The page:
"That's really good and we don't know what we're doing yet." A look inside UK basketball practice
10/18/2016 05:21 PM
By now, most UK fans have had a chance to see the UK basketball team on the floor together. The ESPNU televised combine showcased some of the skill and athleticism and Big Blue Madness gave a bit of a glimpse into how this group can play together. I had a chance to watch the team practice earlier this afternoon and here are a few takeaways.
Playing above the rim
Considering the length and the athleticism, there’s obvious emphasis on playing above the rim. It’s not a new philosophy for John Calipari, in fact it’s probably etched in a stone of commandments around his office somewhere, but it’s clear that this team is capable of excelling both offensively and defensively in playing the game above the rim.
In rebounding drills, guards and bigs are both challenged to rebound the ball at their highest point and to go back up immediately. It’s basic basketball stuff, but there’s nothing too basic about the speed and height with which they do it.
Offensively, this team will have a distinct advantage over nearly every opponent in both speed and size. Like the Kentucky teams that have come before them, that means using the lob as an offensive weapon. On breaks and in half-court sets, getting the bigs the ball at the highest point was emphasized and, more often than not, executed well.
Once they get the ball, Cal’s message to the bigs was simple: “Don’t get it blocked and don’t turn it over.” If it’s a play off the backboard or the rim, he likes their chances. Just keep the play alive and dare another team to play up high.
Offense, Offense, Offense
The first portion of practice was spent on offense, which is not much of a surprise. As you’ve heard Mark Krebs say countless times on KSTV, the first few weeks are going to be very offensively-focused for this team because the system they’re going to run is going to be built a lot around feel and communication. That takes a lot of time for an entirely new team and they showed some good things….and some growing pains.
The emphasis is to play fast and relentlessly attack at all times. Calipari has a duck analogy that he loves when he talks about wanting his team to play fast. He wants them to be kicking like crazy under the water and moving as fast as they can, but remaining composed and calm above the water. I’m sure he’d tell you that they have a ways to go, but on October 18th, they’re fast and and pretty composed, which means they have the rest of the year to get even faster.
De’Aaron Fox, Malik Monk and Isaiah Briscoe are the embodiment of this right now, which is a great place to be on October 18 and they direct a chaotic and beautiful attack where everyone seems to be finding some comfort in their role and placement. The bigs are getting the rebounds and immediately hitting Fox, Monk or Briscoe and the team is absolutely flying up the court.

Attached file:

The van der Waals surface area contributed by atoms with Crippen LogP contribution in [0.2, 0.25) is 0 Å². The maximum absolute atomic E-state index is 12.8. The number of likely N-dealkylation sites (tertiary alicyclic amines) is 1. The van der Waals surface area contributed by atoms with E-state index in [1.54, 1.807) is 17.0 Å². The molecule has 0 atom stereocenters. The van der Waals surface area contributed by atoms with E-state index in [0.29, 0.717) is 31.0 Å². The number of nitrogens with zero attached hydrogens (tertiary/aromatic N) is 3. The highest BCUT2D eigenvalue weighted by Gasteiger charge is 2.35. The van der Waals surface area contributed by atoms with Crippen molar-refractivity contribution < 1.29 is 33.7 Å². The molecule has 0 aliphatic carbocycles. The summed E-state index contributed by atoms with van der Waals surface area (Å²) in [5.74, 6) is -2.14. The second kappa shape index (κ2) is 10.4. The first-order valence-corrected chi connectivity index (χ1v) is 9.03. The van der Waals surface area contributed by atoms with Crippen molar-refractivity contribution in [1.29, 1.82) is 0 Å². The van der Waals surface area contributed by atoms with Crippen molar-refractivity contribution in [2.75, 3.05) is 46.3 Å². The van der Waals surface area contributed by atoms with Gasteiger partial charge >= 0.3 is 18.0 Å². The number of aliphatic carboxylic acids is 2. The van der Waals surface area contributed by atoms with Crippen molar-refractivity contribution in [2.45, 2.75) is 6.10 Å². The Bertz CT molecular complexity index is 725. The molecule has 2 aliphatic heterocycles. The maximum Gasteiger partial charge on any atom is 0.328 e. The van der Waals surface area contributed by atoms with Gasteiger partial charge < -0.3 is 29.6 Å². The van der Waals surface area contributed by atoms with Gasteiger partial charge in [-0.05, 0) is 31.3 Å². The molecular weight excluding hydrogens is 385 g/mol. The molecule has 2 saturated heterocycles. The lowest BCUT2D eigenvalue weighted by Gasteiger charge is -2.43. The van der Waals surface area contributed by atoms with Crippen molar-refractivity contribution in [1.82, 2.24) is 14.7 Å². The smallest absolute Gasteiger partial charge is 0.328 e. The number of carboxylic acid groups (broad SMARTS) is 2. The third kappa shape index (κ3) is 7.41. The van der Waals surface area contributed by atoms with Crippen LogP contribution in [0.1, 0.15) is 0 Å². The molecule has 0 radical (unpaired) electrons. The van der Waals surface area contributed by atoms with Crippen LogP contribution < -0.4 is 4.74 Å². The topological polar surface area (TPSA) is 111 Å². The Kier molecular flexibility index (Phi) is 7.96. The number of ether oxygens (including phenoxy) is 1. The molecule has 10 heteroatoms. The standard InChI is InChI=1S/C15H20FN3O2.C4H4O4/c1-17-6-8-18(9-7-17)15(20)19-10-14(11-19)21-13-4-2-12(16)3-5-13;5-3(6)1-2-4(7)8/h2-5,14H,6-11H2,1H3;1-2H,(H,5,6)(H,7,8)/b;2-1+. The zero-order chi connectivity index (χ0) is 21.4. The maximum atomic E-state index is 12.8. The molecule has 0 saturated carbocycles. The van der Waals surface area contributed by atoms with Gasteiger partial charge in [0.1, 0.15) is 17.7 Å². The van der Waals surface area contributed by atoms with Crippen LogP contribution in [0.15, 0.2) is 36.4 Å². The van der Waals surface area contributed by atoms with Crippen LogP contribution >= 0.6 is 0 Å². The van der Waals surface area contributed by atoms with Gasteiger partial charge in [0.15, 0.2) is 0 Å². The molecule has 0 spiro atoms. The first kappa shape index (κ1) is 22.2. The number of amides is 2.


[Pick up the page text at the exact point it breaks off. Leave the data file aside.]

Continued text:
As is the case with most young teams, communication is a learning process we saw those issues a bit on offense, but defensively is where it was most obvious that they have a lot of room to improve with their communication.
Calipari repeatedly yelled “Trust!” or “You have to trust each other!” when there were defensive breakdowns. It seemed to be mostly a freshman issue, which makes sense, and there was a significant amount of time spent on teaching spots and the reason behind why they’re being coached a certain way. To illustrate, Calipari would often lean on Briscoe.
“Why do we do this Isaiah?”
“Because they’ll do it to us.”
“Because they’ll do it to us. And one of you won’t do it and I’ll take you out of the game and you’ll mumble something on the bench and we’ll do this same drill every day.”
As far as defense goes, though, one of the first portions of practice was used to run through a trapping full-court press, with a big man at the top of the press. Kentucky’s bigs have the size and athletic ability to play the point position of the press and the one who seems almost too big to do it, Bam Adebayo, was maybe the most comfortable.
The 2014-15 team that won 38 games did a little of this with Willie Cauley-Stein and it was devastating at times, but this group is more athletic and longer at the guard positions, which makes it easier to trap, shoot gaps and recover.
You do not want to be trapped in the corner between Bam Adebayo and De’Aaron Fox and try to make a pass with Malik Monk waiting to intercept it. Obviously, it’s practice, but this team has all the tools to go full-court and make your life miserable, if they choose. And it looks like they may.
Bam is a monster
There’s a good chance he leads the SEC in both offensive and defensive rebounds. There’s a better chance that he makes someone cry during a game this year. He’s a DeMarcus Cousins-sized Eric Bledsoe loves to push people around.